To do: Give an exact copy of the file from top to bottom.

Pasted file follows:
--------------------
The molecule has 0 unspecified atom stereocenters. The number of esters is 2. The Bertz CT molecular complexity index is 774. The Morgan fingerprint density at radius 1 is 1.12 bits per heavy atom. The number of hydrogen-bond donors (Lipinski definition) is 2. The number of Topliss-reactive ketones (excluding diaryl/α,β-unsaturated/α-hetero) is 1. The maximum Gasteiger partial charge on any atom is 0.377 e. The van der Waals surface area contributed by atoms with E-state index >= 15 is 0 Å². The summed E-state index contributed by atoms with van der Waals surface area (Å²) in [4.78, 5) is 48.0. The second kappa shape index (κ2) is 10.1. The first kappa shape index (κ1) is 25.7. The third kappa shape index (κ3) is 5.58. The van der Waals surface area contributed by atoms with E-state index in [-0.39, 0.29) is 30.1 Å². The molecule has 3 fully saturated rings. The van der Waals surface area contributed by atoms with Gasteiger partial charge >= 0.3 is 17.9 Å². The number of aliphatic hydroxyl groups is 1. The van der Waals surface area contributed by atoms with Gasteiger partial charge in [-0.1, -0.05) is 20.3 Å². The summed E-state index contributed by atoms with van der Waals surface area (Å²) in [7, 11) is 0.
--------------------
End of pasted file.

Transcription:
The molecule has 0 unspecified atom stereocenters. The number of esters is 2. The Bertz CT molecular complexity index is 774. The Morgan fingerprint density at radius 1 is 1.12 bits per heavy atom. The number of hydrogen-bond donors (Lipinski definition) is 2. The number of Topliss-reactive ketones (excluding diaryl/α,β-unsaturated/α-hetero) is 1. The maximum Gasteiger partial charge on any atom is 0.377 e. The van der Waals surface area contributed by atoms with E-state index >= 15 is 0 Å². The summed E-state index contributed by atoms with van der Waals surface area (Å²) in [4.78, 5) is 48.0. The second kappa shape index (κ2) is 10.1. The first kappa shape index (κ1) is 25.7. The third kappa shape index (κ3) is 5.58. The van der Waals surface area contributed by atoms with E-state index in [-0.39, 0.29) is 30.1 Å². The molecule has 3 fully saturated rings. The van der Waals surface area contributed by atoms with Gasteiger partial charge >= 0.3 is 17.9 Å². The number of aliphatic hydroxyl groups is 1. The van der Waals surface area contributed by atoms with Gasteiger partial charge in [-0.1, -0.05) is 20.3 Å². The summed E-state index contributed by atoms with van der Waals surface area (Å²) in [7, 11) is 0.